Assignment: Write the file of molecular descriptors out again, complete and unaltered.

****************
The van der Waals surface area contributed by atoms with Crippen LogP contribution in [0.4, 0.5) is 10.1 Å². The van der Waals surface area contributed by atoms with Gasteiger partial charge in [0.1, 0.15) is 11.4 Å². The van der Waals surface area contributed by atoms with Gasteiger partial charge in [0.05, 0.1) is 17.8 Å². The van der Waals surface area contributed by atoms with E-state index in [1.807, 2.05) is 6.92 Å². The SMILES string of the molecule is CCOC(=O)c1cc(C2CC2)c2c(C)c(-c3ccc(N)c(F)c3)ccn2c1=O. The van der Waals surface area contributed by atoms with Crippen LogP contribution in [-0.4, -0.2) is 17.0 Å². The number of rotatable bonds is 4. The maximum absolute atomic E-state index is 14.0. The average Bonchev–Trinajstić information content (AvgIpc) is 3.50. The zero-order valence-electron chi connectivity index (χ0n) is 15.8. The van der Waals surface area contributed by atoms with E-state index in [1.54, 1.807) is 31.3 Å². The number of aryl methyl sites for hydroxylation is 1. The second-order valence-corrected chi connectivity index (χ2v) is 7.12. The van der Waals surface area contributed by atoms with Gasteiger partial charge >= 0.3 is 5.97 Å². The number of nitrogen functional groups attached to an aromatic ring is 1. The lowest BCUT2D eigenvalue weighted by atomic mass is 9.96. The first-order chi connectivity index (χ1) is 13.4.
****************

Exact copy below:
The van der Waals surface area contributed by atoms with Crippen LogP contribution in [0.4, 0.5) is 10.1 Å². The van der Waals surface area contributed by atoms with Gasteiger partial charge in [0.1, 0.15) is 11.4 Å². The van der Waals surface area contributed by atoms with Gasteiger partial charge in [0.05, 0.1) is 17.8 Å². The van der Waals surface area contributed by atoms with E-state index in [1.807, 2.05) is 6.92 Å². The SMILES string of the molecule is CCOC(=O)c1cc(C2CC2)c2c(C)c(-c3ccc(N)c(F)c3)ccn2c1=O. The van der Waals surface area contributed by atoms with Crippen LogP contribution in [-0.4, -0.2) is 17.0 Å². The number of rotatable bonds is 4. The maximum absolute atomic E-state index is 14.0. The average Bonchev–Trinajstić information content (AvgIpc) is 3.50. The zero-order valence-electron chi connectivity index (χ0n) is 15.8. The van der Waals surface area contributed by atoms with E-state index in [1.54, 1.807) is 31.3 Å². The number of aryl methyl sites for hydroxylation is 1. The second-order valence-corrected chi connectivity index (χ2v) is 7.12. The van der Waals surface area contributed by atoms with Gasteiger partial charge >= 0.3 is 5.97 Å². The number of nitrogen functional groups attached to an aromatic ring is 1. The lowest BCUT2D eigenvalue weighted by atomic mass is 9.96. The first-order chi connectivity index (χ1) is 13.4.